If you’ve ever had the joy of having your very own imaginary friend when you were young, then you are most probably smiling reminiscing the countless conversations you had with them.
The cities and inventions you created while your parents and older siblings gave you side-glances as they watched scared for your mental health. If you didn’t have the pleasure of an imaginary friend when you were younger, or at least spoke to your toys every once a while, as your teddy bear army protected you at night from the city of evil things that lay under your bed… well then I hope you went crazy, drawing lines along the walls at home with your favourite crayon colour as your parents screamed at the “mess” you created.
Unfortunately, we get to an age, or rather a moment, where we lose these sudden bursts of excitement.
Instead you get to a place in your life where every idea is created with the incentive of money or self-recognition, to pay the bills, to protect and provide, or to swim in notes of freshly printed money. This is where most of humanity gets it wrong and let me explain myself. It is not wrong to want to protect and provide, and swim in a pool of your own millions, I say each to their own. What I say is wrong however is the belief system that a vivid imagination is “unrealistic”, “silly” and “a waste of time”.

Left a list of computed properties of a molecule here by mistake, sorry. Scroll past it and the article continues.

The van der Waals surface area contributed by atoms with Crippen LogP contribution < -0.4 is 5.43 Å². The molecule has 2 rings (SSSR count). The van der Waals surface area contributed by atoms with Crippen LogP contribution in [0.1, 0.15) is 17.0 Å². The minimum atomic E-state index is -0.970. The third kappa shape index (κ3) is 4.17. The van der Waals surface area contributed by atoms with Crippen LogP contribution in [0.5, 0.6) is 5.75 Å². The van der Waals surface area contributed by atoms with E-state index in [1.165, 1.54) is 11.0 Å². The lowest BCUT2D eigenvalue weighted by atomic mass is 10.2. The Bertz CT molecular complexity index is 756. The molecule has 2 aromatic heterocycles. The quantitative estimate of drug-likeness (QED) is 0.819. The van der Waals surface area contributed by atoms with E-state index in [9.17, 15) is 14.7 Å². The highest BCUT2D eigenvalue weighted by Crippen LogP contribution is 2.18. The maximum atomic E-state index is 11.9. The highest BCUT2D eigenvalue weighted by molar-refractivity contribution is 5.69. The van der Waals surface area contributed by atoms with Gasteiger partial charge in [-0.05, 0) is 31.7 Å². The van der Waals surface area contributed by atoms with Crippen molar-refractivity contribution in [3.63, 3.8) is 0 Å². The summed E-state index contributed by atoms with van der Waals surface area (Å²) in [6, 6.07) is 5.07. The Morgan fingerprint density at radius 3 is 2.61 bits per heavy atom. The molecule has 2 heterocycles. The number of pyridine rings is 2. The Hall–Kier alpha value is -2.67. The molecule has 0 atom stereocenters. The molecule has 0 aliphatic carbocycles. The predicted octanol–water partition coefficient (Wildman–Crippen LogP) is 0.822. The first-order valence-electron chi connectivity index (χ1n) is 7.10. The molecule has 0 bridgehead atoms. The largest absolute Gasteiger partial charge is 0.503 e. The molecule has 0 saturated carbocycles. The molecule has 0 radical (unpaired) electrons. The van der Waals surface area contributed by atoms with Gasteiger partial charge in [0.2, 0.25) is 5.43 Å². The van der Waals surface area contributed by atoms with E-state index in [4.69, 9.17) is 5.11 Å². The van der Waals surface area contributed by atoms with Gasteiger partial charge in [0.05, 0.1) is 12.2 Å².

I do this with confidence because I know that the little city of ideas (like that very idea Edison had with glass bulbs filled with light), is as real as the keyboard I type on. You just can’t see it yet, and I’m ok with that, I’m pretty patient when it comes to people.
Imagination is the first important stepping-stone towards positive thinking and personal growth; it separates man from beast, and is the differences we find in people. Being imaginative is most probably one of the smartest moves you could ever make in your life.
There is nothing silly and unrealistic in wanting to create your city of thoughts. Nothing at all.
People do it everyday, so why aren’t you?
“I saw the angel in marble and carved until I set him free” – Michelangelo
With love and a cup full of Crayola imagination,